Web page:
Elon Musk is optimistic on climate, says decarbonization will be achieved through nuclear then solar power

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Elon Musk is optimistic on climate, says decarbonization will be achieved through nuclear then solar power
SpaceX founder Elon Musk at the company's HQ in Hawthorne, California on October 10, 2019.PHILIP PACHECO/AFP via Getty Images
  • Elon Musk said he is confident society will solve "the climate issue," it's just a question of when.
  • He predicted that solar power "will be the main long-term way that civilization is powered."
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Elon Musk is optimistic about Earth's climate future.

"We will solve the climate issue. It is just a question of when," he said in a recent interview with Mathias Döpfner, the CEO of Insider's parent company, Axel Springer.

The Tesla and SpaceX CEO predicted decarbonization will ultimately be achieved through solar energy. The key to this transition, according to Musk, is a technology to effectively store the sun's energy for future use.

"Obviously the sun only shines during the day, and sometimes it is very cloudy," he said. "So you need solar batteries. That will be the main long-term way that civilization is powered."

Until the shift to solar is feasible, he told Döpfner that it's essential to maintain nuclear energy plants.

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"I can't emphasize that enough," he said. "This is total madness to shut them down. I want to be clear, total madness."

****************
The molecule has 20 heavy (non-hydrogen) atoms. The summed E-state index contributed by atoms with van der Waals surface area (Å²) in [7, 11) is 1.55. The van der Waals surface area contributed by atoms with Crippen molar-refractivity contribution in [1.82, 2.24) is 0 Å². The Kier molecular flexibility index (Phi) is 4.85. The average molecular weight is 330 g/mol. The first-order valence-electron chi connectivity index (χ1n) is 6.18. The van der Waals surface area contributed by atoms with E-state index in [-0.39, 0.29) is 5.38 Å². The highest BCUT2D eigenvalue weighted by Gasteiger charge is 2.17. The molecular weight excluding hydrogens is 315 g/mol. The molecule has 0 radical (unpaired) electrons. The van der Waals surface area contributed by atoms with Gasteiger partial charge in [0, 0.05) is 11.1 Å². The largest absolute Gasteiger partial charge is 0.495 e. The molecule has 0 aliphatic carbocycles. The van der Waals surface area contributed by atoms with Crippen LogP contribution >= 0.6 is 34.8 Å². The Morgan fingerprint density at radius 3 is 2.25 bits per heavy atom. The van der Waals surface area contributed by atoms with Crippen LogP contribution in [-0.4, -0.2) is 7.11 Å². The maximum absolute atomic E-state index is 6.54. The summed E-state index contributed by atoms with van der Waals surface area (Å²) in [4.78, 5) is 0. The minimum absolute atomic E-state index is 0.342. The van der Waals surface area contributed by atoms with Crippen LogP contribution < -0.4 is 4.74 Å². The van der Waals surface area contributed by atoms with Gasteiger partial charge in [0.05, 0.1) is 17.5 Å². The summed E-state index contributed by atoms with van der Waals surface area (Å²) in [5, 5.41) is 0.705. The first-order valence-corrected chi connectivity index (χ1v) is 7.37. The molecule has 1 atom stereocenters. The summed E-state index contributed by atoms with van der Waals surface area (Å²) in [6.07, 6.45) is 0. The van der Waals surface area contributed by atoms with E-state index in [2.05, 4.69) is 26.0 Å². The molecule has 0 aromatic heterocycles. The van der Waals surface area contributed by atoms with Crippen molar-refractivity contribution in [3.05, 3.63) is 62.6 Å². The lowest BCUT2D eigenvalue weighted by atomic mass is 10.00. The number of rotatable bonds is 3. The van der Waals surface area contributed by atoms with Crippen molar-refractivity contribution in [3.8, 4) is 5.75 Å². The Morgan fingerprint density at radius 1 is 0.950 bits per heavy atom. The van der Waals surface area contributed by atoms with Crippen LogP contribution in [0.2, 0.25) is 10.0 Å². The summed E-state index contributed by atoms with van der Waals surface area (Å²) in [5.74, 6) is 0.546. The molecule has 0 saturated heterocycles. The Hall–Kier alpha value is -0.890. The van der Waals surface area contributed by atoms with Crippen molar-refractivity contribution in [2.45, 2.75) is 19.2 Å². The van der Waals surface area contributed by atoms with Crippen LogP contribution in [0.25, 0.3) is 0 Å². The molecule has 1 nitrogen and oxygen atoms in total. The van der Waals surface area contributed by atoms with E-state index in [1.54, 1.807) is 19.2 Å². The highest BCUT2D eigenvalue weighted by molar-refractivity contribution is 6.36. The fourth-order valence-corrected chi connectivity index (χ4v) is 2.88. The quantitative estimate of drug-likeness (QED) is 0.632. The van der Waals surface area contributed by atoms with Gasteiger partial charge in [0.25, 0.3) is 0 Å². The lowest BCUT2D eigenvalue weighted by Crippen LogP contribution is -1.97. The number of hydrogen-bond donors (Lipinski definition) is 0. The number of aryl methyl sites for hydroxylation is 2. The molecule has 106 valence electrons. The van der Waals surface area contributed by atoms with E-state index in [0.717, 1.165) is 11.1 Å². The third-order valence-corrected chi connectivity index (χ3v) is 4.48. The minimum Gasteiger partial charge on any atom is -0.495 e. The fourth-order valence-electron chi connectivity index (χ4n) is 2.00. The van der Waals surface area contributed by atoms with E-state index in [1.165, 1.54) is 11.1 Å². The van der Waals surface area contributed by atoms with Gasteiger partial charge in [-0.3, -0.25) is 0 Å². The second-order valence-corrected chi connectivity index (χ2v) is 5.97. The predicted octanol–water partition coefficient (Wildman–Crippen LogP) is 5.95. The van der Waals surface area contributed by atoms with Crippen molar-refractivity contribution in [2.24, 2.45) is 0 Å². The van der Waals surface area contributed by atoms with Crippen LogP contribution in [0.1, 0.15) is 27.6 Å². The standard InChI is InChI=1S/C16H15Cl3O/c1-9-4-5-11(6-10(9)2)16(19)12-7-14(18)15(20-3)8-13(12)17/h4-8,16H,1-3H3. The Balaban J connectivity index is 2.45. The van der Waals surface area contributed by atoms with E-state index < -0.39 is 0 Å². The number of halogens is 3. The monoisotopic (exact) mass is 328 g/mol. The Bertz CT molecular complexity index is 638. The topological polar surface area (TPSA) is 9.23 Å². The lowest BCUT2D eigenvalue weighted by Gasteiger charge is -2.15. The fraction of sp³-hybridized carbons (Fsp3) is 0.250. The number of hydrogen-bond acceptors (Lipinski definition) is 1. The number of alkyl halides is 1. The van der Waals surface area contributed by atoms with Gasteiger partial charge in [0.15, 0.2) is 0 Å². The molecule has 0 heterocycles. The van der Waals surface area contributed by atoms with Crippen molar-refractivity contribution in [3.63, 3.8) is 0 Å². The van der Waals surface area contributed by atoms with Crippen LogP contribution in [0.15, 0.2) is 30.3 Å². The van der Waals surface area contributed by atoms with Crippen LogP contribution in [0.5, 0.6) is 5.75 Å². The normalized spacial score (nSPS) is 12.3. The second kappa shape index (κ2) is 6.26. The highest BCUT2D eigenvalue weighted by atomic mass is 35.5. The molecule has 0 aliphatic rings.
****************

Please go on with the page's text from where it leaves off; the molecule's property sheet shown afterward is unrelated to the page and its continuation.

Musk's comment was in reference to Germany's decision to phase out nuclear energy following the Fukushima nuclear disaster of March 2011. Earlier this month, he called for more nuclear energy in Europe on Twitter as Russia's invasion of Ukraine underscored Germany's reliance on Russian oil.

"If you are somewhere where severe earthquakes or tsunamis occur, it is more of a question mark," Musk said earlier in the interview. "If there is no massive natural disaster risk — which Germany does not have — then there is really no danger with the nuclear power plants."

While natural disasters in Germany are "not as extreme as in other parts of the world," the country is at risk to storms, floods and earthquakes, according to the Helmholtz Association, the largest scientific organization in Germany.

Döpfner mentioned both wind and solar as viable alternatives to nuclear in a question to Musk. The Tesla CEO did not comment on wind in his response.

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Musk did not provide a timeline to back his climate optimism, but said in 15 years the climate issue will look "much better" from a sustainable energy standpoint. Solving the problem is "the fundamental goal of Tesla," he added.

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